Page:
Cheerful young Asian woman smiling while cleaning the window, glass surface using sponge

Spring Cleaning with a Twist: Neurodivergent Strategies for Tidying Up

Ahh…Spring. Finally. As the weather starts to get warmer out, and birds begin to sing, many of us feel the familiar urge to declutter and refresh our living spaces. Yet, for those of us who identify as neurodivergent or as an individual on the spectrum, the concept of spring cleaning can often feel like a tall mountain to climb. From grappling with oppositional defiance to navigating sensory sensitivities, there are unique challenges that we may encounter along the way. However, with the right tools, approaches, and understanding, spring cleaning can become a manageable task but also an empowering experience.

Navigating the Challenges:

  1. Oppositional Defiance: It's not uncommon for individuals on the spectrum or who identify as neurodivergent to experience oppositional defiance when faced with tasks they perceive as mundane or overwhelming. The key here is to acknowledge these feelings without judgment and find gentle ways to work through them. Perhaps start with the smallest, least intimidating task and gradually build momentum from there. Remember, every small step forward is a victory worth celebrating.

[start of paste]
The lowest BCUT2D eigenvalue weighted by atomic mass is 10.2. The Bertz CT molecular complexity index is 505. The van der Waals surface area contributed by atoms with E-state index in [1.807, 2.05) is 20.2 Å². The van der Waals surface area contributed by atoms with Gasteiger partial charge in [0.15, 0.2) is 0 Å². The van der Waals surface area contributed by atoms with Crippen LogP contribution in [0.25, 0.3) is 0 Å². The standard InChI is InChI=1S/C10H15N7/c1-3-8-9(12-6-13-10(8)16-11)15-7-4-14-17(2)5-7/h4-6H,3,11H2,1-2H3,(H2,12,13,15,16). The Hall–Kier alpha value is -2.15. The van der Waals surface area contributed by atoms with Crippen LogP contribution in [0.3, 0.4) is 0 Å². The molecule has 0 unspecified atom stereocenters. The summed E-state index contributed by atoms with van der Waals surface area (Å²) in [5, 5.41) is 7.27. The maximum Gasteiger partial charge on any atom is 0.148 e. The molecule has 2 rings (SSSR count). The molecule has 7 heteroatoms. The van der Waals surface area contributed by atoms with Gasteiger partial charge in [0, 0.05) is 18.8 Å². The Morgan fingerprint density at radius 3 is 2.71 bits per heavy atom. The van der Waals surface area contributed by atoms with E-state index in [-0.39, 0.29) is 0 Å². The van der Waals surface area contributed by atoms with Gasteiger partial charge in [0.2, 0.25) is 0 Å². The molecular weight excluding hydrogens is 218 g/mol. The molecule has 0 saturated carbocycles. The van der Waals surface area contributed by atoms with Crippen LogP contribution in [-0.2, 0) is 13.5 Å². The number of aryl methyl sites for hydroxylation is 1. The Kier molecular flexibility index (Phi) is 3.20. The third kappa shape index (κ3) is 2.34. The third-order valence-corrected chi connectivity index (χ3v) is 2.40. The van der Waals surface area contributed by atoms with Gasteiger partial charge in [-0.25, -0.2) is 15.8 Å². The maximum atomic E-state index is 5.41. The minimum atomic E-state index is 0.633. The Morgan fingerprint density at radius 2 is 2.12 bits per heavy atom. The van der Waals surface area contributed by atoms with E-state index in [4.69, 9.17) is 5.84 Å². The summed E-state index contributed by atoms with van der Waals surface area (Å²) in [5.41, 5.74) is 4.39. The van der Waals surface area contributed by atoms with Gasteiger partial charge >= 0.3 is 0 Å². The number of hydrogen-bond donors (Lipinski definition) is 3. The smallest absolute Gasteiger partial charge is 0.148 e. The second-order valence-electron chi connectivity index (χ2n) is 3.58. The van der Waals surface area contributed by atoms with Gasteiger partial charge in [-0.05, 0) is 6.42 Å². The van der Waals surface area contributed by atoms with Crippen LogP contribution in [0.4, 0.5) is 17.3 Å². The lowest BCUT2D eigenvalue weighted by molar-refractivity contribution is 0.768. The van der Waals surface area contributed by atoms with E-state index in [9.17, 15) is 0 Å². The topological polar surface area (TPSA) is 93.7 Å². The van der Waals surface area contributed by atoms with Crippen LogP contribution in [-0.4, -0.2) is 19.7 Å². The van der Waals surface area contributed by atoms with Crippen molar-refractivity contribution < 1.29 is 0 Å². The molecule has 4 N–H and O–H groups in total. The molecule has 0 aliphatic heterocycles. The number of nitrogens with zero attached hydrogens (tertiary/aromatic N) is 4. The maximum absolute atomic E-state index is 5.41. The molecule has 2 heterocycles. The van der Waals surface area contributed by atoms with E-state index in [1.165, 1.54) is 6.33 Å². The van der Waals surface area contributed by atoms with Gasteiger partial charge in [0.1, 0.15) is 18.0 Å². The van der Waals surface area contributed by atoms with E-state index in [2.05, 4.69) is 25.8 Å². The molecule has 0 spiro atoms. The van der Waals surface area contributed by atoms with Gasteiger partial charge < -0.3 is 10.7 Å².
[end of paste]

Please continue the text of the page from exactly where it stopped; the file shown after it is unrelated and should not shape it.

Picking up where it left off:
2. Time Agnosia/Procrastination: Time can be hard to track, making it challenging to gauge how long tasks will take or to prioritize effectively(especially when we have no interest in the task or chore.) Combatting procrastination may involve breaking tasks down into bite-sized chunks and setting achievable goals within realistic timeframes. Consider using visual timers with sound alerts or scheduling apps to help anchor your sense of time and keep you on track.
  3. Executive Dysfunction/Lack of Motivation: Executive functioning difficulties, such as planning, organization, and decision-making, can significantly impact our ability to initiate and sustain cleaning tasks. One helpful strategy is to create a visual or written checklist outlining each step of the cleaning process. This not only provides a clear roadmap but also serves as a tangible reminder of progress made. Additionally, incorporating small rewards or incentives along the way can help bolster motivation and make the experience more enjoyable. Also, it feels so good to cross things off with a pen on paper doesn’t it?
  4. Sensory Barriers: Sensory sensitivities can pose significant challenges when it comes to engaging in cleaning activities. The thought of touching wet or dirty surfaces, or being exposed to strong smells, can trigger discomfort or even distress. To mitigate these barriers, consider incorporating sensory-friendly tools and strategies into your cleaning routine. This might include wearing gloves or using cleaning products with mild or pleasant scents. Creating a soothing environment with calming music or diffusing essential oils can also help to create a more sensory-friendly atmosphere.

Empowering Tools and Approaches: